The Washington Post

Paul Wong
A Chinese military policeman looks out from a guardhouse in front of the U.S. Embassy yesterday in Bejing.<br><br>AP PHOTO

WASHINGTON The Bush administration is considering sending an aircraft carrier or an Aegis radar-equipped warship to the South China Sea to ensure the safety of continued U.S. surveillance flights off the coast of China, Pentagon officials said yesterday.

The proposals, which were prepared for Defense Secretary Donald H. Rumsfeld, are among a range of responses the administration is considering in advance of tomorrow”s meeting between U.S. and Chinese officials in Beijing to discuss the April 1 collision of a U.S. Navy EP-3E Aries II surveillance plane and a Chinese F-8 interceptor over the South China Sea.

Many senior administration members continue to fume about the 11-day standoff over the detained 24-member crew of the Navy plane and over China”s failure to return the plane itself. “There”s a desire to have China pay a price. That will be manifested with some tangible actions here,” an administration official said.

The most likely actions include granting visas to prominent Taiwanese politicians to visit or transit in the United States, limiting military-to-military contacts, cutting off or downgrading other official exchange programs, imposing limits on technology transfers, delaying approval of satellite launches and opposing Beijing”s bid to host the 2008 Olympic Games.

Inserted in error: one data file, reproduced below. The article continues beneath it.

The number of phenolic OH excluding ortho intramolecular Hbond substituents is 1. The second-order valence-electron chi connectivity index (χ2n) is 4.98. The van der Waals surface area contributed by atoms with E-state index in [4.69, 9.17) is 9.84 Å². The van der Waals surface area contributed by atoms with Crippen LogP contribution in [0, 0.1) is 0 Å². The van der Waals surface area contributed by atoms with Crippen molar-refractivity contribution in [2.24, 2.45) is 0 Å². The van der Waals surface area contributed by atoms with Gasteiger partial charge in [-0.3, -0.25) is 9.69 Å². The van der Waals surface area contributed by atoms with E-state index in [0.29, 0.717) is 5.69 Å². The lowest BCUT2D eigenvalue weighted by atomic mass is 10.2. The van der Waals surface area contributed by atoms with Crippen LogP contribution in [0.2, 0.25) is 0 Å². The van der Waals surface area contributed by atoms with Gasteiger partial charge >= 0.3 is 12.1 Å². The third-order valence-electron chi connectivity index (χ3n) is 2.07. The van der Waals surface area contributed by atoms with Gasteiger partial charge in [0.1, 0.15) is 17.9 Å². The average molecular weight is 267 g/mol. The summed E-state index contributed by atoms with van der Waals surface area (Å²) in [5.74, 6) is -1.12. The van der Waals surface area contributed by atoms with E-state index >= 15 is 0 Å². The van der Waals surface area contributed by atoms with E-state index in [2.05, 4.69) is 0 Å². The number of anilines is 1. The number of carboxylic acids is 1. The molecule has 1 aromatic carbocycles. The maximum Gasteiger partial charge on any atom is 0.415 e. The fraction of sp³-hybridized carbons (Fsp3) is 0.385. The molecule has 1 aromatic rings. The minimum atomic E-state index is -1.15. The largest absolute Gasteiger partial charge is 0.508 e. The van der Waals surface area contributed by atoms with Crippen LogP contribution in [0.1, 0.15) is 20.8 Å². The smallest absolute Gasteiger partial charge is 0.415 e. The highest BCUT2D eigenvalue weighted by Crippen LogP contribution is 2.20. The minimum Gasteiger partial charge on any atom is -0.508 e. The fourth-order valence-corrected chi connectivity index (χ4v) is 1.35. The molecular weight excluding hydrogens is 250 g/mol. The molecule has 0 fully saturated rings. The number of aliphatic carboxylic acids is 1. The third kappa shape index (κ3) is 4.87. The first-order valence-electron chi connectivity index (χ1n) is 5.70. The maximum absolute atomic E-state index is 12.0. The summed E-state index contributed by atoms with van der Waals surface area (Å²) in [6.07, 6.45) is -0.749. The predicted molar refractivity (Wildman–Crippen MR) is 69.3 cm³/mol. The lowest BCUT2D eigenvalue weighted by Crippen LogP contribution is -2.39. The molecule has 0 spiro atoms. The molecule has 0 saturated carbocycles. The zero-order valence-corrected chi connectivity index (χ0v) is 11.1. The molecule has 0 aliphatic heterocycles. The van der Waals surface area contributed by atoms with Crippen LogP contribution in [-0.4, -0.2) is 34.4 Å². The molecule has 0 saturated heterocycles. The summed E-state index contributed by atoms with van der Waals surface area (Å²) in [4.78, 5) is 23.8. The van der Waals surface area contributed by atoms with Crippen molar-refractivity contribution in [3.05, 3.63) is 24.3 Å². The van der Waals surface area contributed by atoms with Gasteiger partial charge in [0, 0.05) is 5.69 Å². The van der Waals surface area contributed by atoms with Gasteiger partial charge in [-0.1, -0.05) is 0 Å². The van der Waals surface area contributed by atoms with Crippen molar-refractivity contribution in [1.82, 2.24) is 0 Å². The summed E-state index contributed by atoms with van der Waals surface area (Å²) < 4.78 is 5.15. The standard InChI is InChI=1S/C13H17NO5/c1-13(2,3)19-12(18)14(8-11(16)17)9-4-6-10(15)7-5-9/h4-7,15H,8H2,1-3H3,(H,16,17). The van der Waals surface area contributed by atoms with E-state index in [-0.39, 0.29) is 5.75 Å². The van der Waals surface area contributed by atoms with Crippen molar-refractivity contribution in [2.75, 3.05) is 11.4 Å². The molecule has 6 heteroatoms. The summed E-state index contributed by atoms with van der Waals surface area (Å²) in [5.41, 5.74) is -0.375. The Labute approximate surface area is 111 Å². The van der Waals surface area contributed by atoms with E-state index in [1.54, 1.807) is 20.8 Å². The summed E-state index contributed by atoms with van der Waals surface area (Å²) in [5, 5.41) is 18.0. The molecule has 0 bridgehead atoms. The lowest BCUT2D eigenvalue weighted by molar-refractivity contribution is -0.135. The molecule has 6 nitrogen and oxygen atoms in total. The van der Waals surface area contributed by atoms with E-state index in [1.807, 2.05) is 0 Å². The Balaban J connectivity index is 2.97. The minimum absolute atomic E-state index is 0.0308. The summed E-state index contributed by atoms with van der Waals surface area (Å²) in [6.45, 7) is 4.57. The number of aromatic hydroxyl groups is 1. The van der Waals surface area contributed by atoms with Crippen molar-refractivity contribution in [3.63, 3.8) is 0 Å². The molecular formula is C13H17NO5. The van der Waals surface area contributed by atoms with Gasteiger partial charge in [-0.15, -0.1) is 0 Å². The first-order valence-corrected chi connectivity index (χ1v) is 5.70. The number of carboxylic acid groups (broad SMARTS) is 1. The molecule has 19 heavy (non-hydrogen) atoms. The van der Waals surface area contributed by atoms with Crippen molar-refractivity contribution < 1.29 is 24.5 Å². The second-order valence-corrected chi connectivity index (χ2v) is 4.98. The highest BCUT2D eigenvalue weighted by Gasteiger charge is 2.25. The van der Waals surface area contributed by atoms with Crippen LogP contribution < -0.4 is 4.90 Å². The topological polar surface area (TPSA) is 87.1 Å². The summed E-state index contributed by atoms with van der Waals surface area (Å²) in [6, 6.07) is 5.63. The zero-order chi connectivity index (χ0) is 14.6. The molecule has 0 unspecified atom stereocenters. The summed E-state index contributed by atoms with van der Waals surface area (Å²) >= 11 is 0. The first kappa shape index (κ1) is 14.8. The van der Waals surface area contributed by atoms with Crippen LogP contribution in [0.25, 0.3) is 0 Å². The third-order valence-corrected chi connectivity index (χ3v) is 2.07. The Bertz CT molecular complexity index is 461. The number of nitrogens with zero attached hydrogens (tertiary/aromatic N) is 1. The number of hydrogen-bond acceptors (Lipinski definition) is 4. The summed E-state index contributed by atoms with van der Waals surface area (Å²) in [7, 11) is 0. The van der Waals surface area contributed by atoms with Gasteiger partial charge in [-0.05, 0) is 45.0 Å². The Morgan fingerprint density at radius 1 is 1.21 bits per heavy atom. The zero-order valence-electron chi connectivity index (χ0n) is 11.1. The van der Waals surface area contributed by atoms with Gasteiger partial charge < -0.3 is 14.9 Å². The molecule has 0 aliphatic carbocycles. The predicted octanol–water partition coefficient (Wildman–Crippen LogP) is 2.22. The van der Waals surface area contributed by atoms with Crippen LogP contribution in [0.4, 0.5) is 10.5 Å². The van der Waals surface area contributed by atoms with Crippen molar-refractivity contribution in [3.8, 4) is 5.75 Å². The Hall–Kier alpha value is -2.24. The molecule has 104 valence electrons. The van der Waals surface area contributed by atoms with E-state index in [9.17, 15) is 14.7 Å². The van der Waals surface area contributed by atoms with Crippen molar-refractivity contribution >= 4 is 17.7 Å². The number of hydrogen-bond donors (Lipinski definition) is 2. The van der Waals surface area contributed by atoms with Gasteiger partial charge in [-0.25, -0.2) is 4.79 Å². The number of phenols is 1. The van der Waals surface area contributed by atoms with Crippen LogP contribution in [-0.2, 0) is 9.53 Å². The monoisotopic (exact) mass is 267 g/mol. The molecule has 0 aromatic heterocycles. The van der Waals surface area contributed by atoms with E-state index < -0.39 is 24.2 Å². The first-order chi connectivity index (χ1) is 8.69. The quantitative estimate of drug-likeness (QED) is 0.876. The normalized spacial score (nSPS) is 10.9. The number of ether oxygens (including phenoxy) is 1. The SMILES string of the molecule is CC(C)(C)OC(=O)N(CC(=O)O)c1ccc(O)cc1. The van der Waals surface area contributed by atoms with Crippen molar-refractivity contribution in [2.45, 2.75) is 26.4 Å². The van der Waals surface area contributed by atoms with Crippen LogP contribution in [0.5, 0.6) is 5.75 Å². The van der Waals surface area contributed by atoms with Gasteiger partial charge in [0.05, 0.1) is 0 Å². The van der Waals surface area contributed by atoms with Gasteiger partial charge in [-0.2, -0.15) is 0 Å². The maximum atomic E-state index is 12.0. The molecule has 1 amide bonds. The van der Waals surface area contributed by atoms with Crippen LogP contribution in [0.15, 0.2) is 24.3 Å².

One senior official said the administration was unlikely to seek limits on trade, which would be temporary pending China”s admission to the World Trade Organization, but that “most other things are on the table and under review.”

The Bush administration is also moving closer to a decision on what to include in a package of arms to Taiwan.

China vehemently opposes the arms sale, since it regards the island of 23 million as its own and has vowed to reunite it with the mainland.

The Taiwan arms sale likely will be discussed at a meeting today between Rumsfeld and other senior administration officials, including Secretary of State Colin L. Powell and national security adviser Condoleezza Rice, that also will take up the issue of how to protect future American surveillance flights off the Chinese coast.

If tomorrow”s meeting in Beijing goes well, officials said, the United States might simply resume the flights without any special escorts. But other options include sending an aircraft carrier with fighter jets that would fly in the general vicinity of the reconnaissance planes or dispatching an Aegis radar-equipped U.S. warship to the region to track Chinese fighter jets that might intercept the U.S. reconnaissance flights.

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